Muslim and Jewish groups are praising a new policy by the Hennepin County Sheriff's Office that lets inmates wear religious head coverings in jail.
Inmates can wear a jail-issued hijab, the Muslim headscarf, or other religious headwear as long as there's no threat to safety and security, Sheriff Rich Stanek said Thursday. The jail also will issue yarmulkes and kufi hats.
The sheriff's office said it previously considered inmate requests for religious head covering on a case-by-case basis.
The new policy, "addresses the most fundamental issue of civil rights," Fartun Weli, a Somali public health advocate who serves on the sheriff's community advisory board, told reporters.
"The scarf is part of our identity. Not being able to wear it, especially when you're in jail and having a lot of issues, is really bad," Weli said. "This will help."
Weli and other supporters say it addresses a fundamental issue of civil rights among Muslim women who choose to wear the scarf.
"It's a part of my identity," said Aisha Ali, a health outreach worker for the Oromo Community of Minnesota. "If I was asked to take it off, you'd be stripping me of my identity, and I'd be very offended."
Ali is originally from Australia, where Muslim female police officers for years have worn the hijab as part of their official uniform. St. Paul police recently tweaked its policies to allow female employees to do the same.
Only about a few dozen inmates at the Hennepin County jail wear religious head coverings, out of the 38,000 who are booked in a typical year.
Stanek, who is seeking a third term as sheriff this year, said the jail has accommodated individuals, but is now making the policy universal and not subject to the individual judgment of jail staff.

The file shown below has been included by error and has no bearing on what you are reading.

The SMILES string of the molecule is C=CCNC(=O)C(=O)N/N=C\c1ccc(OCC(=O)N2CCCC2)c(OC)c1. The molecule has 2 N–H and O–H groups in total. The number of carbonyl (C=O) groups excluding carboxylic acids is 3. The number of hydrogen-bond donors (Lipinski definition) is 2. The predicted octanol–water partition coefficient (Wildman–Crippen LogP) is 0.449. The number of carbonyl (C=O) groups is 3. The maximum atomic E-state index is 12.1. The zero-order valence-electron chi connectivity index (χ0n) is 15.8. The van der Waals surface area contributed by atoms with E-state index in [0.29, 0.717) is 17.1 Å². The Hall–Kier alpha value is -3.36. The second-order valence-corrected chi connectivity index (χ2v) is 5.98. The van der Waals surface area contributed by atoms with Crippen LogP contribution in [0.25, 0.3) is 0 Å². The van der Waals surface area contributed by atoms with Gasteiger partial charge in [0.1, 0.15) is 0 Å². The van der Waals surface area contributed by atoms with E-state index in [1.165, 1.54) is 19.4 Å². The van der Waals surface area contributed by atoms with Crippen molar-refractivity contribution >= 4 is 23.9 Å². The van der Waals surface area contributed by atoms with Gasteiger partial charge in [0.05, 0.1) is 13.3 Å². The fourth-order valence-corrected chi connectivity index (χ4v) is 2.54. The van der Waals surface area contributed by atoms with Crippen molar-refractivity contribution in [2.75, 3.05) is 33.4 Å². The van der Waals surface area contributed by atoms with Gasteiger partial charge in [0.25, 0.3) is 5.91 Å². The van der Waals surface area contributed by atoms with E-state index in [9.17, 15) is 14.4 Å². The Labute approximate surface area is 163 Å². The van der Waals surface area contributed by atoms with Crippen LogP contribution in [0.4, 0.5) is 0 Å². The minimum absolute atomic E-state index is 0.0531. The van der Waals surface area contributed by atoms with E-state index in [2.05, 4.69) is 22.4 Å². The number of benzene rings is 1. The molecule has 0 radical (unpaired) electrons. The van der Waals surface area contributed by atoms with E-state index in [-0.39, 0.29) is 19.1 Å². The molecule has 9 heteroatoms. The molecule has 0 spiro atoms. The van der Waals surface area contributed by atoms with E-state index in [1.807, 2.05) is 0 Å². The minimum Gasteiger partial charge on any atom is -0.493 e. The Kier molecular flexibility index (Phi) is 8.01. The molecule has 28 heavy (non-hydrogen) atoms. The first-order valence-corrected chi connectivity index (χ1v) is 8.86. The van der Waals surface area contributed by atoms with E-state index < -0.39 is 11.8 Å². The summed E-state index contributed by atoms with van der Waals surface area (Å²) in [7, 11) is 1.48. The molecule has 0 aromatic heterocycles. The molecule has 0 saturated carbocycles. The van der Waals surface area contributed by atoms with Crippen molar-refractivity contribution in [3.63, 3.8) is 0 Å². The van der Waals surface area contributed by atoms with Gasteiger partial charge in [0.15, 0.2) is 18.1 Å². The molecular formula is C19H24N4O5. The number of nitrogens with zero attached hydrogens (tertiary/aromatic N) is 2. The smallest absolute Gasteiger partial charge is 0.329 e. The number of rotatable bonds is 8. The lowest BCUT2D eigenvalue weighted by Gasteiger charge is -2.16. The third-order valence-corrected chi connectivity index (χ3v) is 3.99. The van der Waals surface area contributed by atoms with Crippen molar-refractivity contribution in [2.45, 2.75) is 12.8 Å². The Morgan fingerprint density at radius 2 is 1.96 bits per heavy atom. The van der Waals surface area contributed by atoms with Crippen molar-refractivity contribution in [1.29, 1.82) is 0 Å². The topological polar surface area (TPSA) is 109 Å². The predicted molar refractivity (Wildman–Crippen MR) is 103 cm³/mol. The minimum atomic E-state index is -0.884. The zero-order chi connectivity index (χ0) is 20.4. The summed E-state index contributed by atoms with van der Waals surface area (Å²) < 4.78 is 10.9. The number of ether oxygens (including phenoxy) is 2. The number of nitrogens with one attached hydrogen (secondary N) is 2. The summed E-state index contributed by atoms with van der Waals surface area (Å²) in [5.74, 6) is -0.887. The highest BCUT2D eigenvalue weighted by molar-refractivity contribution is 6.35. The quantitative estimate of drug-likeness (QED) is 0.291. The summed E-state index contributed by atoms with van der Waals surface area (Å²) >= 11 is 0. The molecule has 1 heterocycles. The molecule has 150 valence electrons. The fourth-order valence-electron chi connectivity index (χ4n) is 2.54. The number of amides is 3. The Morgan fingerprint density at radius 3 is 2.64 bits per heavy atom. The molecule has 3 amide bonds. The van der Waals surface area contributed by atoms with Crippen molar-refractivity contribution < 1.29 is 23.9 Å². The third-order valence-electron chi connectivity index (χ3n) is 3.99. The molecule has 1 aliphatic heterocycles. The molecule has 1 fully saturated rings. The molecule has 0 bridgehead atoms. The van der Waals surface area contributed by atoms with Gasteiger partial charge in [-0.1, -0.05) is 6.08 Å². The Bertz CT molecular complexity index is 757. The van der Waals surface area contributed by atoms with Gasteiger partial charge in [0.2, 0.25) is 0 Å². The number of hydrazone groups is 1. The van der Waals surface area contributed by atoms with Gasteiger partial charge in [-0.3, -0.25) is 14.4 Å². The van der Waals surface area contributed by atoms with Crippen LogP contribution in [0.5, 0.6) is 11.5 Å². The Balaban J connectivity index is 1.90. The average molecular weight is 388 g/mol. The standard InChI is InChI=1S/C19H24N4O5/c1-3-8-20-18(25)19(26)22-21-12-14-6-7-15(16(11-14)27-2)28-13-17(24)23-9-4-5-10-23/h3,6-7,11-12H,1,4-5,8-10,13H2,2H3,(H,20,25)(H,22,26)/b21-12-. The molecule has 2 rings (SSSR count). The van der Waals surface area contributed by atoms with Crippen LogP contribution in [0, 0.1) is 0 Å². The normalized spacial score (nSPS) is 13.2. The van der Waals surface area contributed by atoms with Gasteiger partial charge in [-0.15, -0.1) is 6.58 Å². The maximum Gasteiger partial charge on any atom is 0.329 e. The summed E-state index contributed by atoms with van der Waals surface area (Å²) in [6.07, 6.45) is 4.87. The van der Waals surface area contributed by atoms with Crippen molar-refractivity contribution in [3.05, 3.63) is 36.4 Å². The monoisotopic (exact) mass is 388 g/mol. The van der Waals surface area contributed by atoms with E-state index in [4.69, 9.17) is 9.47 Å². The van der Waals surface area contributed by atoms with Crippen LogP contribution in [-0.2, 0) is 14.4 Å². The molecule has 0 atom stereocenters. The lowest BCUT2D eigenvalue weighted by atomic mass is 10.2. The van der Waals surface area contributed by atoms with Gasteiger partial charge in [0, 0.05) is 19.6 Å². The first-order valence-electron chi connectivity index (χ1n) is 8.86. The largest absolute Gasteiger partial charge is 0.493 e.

"As sheriff, I believe it's extremely important to enhance our policies to be proactive rather than reactive," he said. "We want to be sure that if someone enters our jail wearing a religious head covering, the sheriff's office that the sheriff's office is prepared to accommodate that individual under that pretense of dignity and respect."
But the change was, in part, prompted by a case that garnered the attention of the state's leading Muslim civil-rights group.
The Minnesota chapter of the Council on American Islamic Relations wrote a letter to Stanek in December after receiving a complaint from a Muslim woman who was incarcerated at the jail.
Lori Saroya, the group's executive director, said the woman was ordered to remove her hijab for the booking photo and was not allowed to wear the hijab while in jail.
"While she was in jail, she was given a T-shirt to wear over her head," Saroya said. "It was not a comfortable accommodation. It just wasn't working. We thought there just needed to be something else."
Stanek was quick to respond, Saroya added. With her group's help, his office crafted the most detailed jail policy on religious headwear in the state.
"The Hennepin County sheriff was extremely respectful of Muslim culture and was willing to understand and learn more," Saroya said.
Steve Hunegs, executive director of the Jewish Community Relations Council, also applauded the policy move. "It's important for our increasingly diverse society to reconcile people's religious belief with the importance of maintaining security and decorum in a prison," he said. Before the policy was announced, Hunegs said he had not heard any complaints from Jewish inmates about the issue in Hennepin County.
Saroya's group has also been working with Ramsey County to adopt a similar policy at its detention center. A Ramsey county spokesman said a shipment of jail-issued hijabs just arrived and a new policy should be in place within days.
The issue of religious head coverings became a flashpoint in the federal trial of a Rochester woman who was convicted of supporting the terror group al-Shabab in Somalia. Amina Farah Ali said guards at the Sherburne County jail took away her hijab. She was later transferred to a new jail.